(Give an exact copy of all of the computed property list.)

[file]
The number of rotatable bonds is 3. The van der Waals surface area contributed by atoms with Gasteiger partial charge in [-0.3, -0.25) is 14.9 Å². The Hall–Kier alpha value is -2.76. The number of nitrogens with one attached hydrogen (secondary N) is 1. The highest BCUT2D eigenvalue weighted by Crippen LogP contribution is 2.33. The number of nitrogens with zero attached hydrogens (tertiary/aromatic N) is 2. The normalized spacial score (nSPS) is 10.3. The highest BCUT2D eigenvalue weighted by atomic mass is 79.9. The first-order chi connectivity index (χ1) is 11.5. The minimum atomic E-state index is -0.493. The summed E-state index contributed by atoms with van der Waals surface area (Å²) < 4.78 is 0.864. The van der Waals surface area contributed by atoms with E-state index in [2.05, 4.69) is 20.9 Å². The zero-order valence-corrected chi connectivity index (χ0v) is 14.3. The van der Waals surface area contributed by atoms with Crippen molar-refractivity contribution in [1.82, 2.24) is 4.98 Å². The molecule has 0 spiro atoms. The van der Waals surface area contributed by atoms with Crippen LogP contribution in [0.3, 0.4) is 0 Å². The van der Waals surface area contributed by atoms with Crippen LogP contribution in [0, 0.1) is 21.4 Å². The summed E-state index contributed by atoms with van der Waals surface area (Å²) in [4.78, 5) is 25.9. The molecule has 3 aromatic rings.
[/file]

The number of rotatable bonds is 3. The van der Waals surface area contributed by atoms with Gasteiger partial charge in [-0.3, -0.25) is 14.9 Å². The Hall–Kier alpha value is -2.76. The number of nitrogens with one attached hydrogen (secondary N) is 1. The highest BCUT2D eigenvalue weighted by Crippen LogP contribution is 2.33. The number of nitrogens with zero attached hydrogens (tertiary/aromatic N) is 2. The normalized spacial score (nSPS) is 10.3. The highest BCUT2D eigenvalue weighted by atomic mass is 79.9. The first-order chi connectivity index (χ1) is 11.5. The minimum atomic E-state index is -0.493. The summed E-state index contributed by atoms with van der Waals surface area (Å²) < 4.78 is 0.864. The van der Waals surface area contributed by atoms with E-state index in [2.05, 4.69) is 20.9 Å². The zero-order valence-corrected chi connectivity index (χ0v) is 14.3. The van der Waals surface area contributed by atoms with Crippen molar-refractivity contribution in [1.82, 2.24) is 4.98 Å². The molecule has 0 spiro atoms. The van der Waals surface area contributed by atoms with Crippen LogP contribution in [0.3, 0.4) is 0 Å². The van der Waals surface area contributed by atoms with Crippen LogP contribution in [0, 0.1) is 21.4 Å². The summed E-state index contributed by atoms with van der Waals surface area (Å²) in [4.78, 5) is 25.9. The molecule has 3 aromatic rings.